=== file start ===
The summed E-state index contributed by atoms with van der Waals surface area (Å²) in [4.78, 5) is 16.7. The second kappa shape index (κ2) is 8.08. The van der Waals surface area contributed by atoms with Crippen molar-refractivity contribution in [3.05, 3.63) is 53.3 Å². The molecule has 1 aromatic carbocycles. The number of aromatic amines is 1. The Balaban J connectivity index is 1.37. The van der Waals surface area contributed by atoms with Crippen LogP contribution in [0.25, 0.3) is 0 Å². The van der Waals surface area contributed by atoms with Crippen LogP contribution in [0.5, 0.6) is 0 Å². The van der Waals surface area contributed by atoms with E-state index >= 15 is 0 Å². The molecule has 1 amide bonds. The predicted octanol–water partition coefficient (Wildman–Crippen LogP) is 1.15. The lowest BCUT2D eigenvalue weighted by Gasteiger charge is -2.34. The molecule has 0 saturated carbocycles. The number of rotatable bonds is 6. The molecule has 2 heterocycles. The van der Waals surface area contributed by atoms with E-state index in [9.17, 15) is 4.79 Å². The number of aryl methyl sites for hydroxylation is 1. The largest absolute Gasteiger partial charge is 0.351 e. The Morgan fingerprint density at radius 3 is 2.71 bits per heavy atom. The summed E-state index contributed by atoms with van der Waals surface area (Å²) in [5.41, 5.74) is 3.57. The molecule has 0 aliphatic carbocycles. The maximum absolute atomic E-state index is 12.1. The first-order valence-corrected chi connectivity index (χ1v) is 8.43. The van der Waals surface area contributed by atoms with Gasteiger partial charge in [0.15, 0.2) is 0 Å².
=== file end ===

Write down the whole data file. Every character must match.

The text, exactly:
The summed E-state index contributed by atoms with van der Waals surface area (Å²) in [4.78, 5) is 16.7. The second kappa shape index (κ2) is 8.08. The van der Waals surface area contributed by atoms with Crippen molar-refractivity contribution in [3.05, 3.63) is 53.3 Å². The molecule has 1 aromatic carbocycles. The number of aromatic amines is 1. The Balaban J connectivity index is 1.37. The van der Waals surface area contributed by atoms with Crippen LogP contribution in [0.25, 0.3) is 0 Å². The van der Waals surface area contributed by atoms with Crippen LogP contribution in [0.5, 0.6) is 0 Å². The van der Waals surface area contributed by atoms with E-state index >= 15 is 0 Å². The molecule has 1 amide bonds. The predicted octanol–water partition coefficient (Wildman–Crippen LogP) is 1.15. The lowest BCUT2D eigenvalue weighted by Gasteiger charge is -2.34. The molecule has 0 saturated carbocycles. The number of rotatable bonds is 6. The molecule has 2 heterocycles. The van der Waals surface area contributed by atoms with E-state index in [9.17, 15) is 4.79 Å². The number of aryl methyl sites for hydroxylation is 1. The largest absolute Gasteiger partial charge is 0.351 e. The Morgan fingerprint density at radius 3 is 2.71 bits per heavy atom. The summed E-state index contributed by atoms with van der Waals surface area (Å²) in [5.41, 5.74) is 3.57. The molecule has 0 aliphatic carbocycles. The maximum absolute atomic E-state index is 12.1. The first-order valence-corrected chi connectivity index (χ1v) is 8.43. The van der Waals surface area contributed by atoms with Gasteiger partial charge in [0.15, 0.2) is 0 Å².